Walkers, runners and other visitors to the parks along Ruston Way may have noticed construction fencing popping up around Dickman Mill Park as Metro Parks prepares for a major update that will honor Tacoma’s heritage as the “Lumber Capital of the World.”
Thanks to a $2.9 million gift from Cambia Health Solutions, a decades-long community vision will become reality in 2021 as the park is updated with a plaza housing the historic Dickman Mill head saw. The site will also feature artist Mary Coss’s Ghost Log, a massive 44’ Corten steel sculpture depicting the story of the land on which the park sits. A pedestrian pier and interpretive signage will be part of the site’s makeover.
“Metro Parks has envisioned an expansion of this park since the 1990s when we first transformed the property into a public park,” said Metro Parks Board President Tim Reid. “We’ve always wanted to restore the head saw and create a space that shares our waterfront history, but we lacked the resources to bring the concept to life.”
That changed in 2017. As the parent company of Regence BlueShield, Cambia Health Solutions was celebrating its 100-year anniversary and wanted to commemorate its centennial with a gift to the community where it got its start. It was here on Tacoma’s waterfront the company’s history took root during the glory days of Tacoma’s lumber industry.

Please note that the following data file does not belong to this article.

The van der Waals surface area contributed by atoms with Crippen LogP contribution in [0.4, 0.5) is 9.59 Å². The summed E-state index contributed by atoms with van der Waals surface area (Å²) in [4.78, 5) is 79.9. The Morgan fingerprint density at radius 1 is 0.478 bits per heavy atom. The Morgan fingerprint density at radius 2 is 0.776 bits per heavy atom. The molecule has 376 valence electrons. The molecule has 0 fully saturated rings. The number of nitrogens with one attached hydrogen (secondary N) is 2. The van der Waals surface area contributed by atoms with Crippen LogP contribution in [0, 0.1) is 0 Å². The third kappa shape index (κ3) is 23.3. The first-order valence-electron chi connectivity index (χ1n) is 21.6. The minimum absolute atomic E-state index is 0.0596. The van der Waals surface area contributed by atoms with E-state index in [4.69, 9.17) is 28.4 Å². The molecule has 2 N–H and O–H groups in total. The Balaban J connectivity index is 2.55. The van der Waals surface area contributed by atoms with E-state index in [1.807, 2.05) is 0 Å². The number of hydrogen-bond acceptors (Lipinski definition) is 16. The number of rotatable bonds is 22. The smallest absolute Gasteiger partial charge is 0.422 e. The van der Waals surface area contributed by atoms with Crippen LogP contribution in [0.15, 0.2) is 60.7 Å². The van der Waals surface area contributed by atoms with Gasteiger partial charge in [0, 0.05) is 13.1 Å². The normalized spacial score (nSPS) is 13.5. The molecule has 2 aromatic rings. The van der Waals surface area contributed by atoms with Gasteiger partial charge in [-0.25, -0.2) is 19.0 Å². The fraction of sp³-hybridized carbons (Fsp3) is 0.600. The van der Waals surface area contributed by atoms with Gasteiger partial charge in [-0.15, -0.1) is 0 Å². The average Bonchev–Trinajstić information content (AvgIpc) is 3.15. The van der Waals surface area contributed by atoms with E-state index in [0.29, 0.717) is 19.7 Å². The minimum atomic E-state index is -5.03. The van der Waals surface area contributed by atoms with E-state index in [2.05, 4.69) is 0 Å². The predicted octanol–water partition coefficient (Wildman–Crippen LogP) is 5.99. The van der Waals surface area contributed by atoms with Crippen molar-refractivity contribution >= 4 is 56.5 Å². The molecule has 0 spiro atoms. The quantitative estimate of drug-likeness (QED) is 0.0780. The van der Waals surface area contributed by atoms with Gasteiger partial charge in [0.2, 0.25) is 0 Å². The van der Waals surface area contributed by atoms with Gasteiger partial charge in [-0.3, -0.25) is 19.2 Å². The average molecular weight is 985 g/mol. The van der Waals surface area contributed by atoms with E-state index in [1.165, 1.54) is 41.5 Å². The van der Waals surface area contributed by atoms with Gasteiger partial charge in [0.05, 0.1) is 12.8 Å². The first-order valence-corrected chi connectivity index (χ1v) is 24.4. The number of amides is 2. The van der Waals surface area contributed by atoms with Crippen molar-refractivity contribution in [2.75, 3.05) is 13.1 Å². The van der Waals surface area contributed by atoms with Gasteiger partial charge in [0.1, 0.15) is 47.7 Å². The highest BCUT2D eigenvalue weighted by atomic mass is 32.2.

“We were founded in 1917 by Tacoma timber workers who pooled a small percentage of their weekly wages to provide a safety net in case of sickness and injury,” Mark Ganz, president and CEO of Cambia Health Solutions, explained when sharing the company’s decision for its generous gift to the Dickman Mill project.
As the company explored opportunities to memorialize its 100-year anniversary, the park’s master plan checked off all the boxes. This project honors Cambia’s historic roots in a space designed for families and neighbors to come together.
The anchoring focal point of the project will be the restoration of the Dickman Mill head saw. The saw was the largest of its kind and was a mechanical marvel manufactured by Sumner Iron Works in Everett and installed in 1923. It was rendered obsolete in the latter half of the 20th century with modernization of the logging industry. The head saw is listed on state and local registers of historic places and artifacts.
The 9-acre Dickman mill, which closed in 1977, was the last operating sawmill on the Ruston Way waterfront. The head saw, which stood 34 feet high during its operations, has been lying in pieces in Point Defiance Park’s maintenance yard awaiting an opportunity like this. It will be transported next week to Spokane where Northwest Steel Fab, Inc. will restore the saw and prepare it for public display at its original home on Tacoma’s waterfront.
Onsite construction activities move into full swing on December 14 at nightfall when extreme low tides will provide access for beach remediation. This work will include retrieving bricks from the mill’s burner that will be repurposed and incorporated into the site design improvements.
The expanded park is anticipated to open mid-summer 2021.
“Cambia’s generous gift is enabling us to share the heritage and history of Tacoma’s waterfront at Dickman Mill Park,” said Park Board President Tim Reid. “We want to express our sincerest thanks to CEO Mark Ganz for sharing our vision. We’re excited that the work is getting underway before he retires later this month.”
For more information and to get project updates visit metroparkstacoma.org/dickman-mill.